This is a collection of Sappho's poems and fragments. It is organized into different topics that the translator divided them into. This is helpful particularly when trying to understand what some of the fragments would have been about. There is also an excellent introduction that is worth reading.
The introduction was very interesting to read. I liked that the translator: Josephine Balmer discussed some of the controversy surrounding Sappho, and what we actually know about her. Balmer also made some good comments about how people assume writers, particularly women authors, work is biographical. In reality we cannot know for certain most of the details of Sappho's life because we do not have the records.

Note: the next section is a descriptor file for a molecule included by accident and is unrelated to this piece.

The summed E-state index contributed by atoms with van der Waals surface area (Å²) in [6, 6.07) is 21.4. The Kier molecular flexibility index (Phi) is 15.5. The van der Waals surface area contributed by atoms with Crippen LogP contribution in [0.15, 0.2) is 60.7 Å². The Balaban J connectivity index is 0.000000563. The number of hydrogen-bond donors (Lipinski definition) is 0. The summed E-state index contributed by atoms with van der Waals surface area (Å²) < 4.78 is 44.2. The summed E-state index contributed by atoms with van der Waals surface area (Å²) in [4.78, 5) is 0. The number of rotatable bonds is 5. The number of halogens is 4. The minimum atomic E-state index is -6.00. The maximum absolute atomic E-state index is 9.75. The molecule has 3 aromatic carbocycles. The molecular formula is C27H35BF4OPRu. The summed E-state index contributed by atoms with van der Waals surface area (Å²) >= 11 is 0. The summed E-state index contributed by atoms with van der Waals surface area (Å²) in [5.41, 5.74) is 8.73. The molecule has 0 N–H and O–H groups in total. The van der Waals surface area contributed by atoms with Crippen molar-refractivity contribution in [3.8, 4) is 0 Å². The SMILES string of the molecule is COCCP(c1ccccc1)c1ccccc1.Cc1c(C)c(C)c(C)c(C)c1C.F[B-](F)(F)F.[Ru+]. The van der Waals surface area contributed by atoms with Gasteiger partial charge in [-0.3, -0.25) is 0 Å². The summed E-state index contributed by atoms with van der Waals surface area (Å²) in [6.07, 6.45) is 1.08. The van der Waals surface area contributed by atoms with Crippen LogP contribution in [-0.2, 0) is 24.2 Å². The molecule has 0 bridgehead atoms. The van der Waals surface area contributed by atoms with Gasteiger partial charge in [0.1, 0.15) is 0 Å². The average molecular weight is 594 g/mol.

Sappho's poetry is a quick read, largely because most of her work is fragmented. There is only one complete poem by Sappho that we have. I do like that Balmer does not try to insert her own interpretations into the poetry. If she seeks to clarify a section it is clearly marked in the text or in a footnote. For me, this makes reading this translation superior to many other versions.
Sappho's poetry is moving, and I can only wish that more of it had survived, and that what had survived was more of her finished work. This is a book I look forward to returning to. The danger with it being so easy to read is that you miss the beauty of what is there. I look forward to continuing to discover more when I read her poems again.
I would recommend reading Sappho's poems.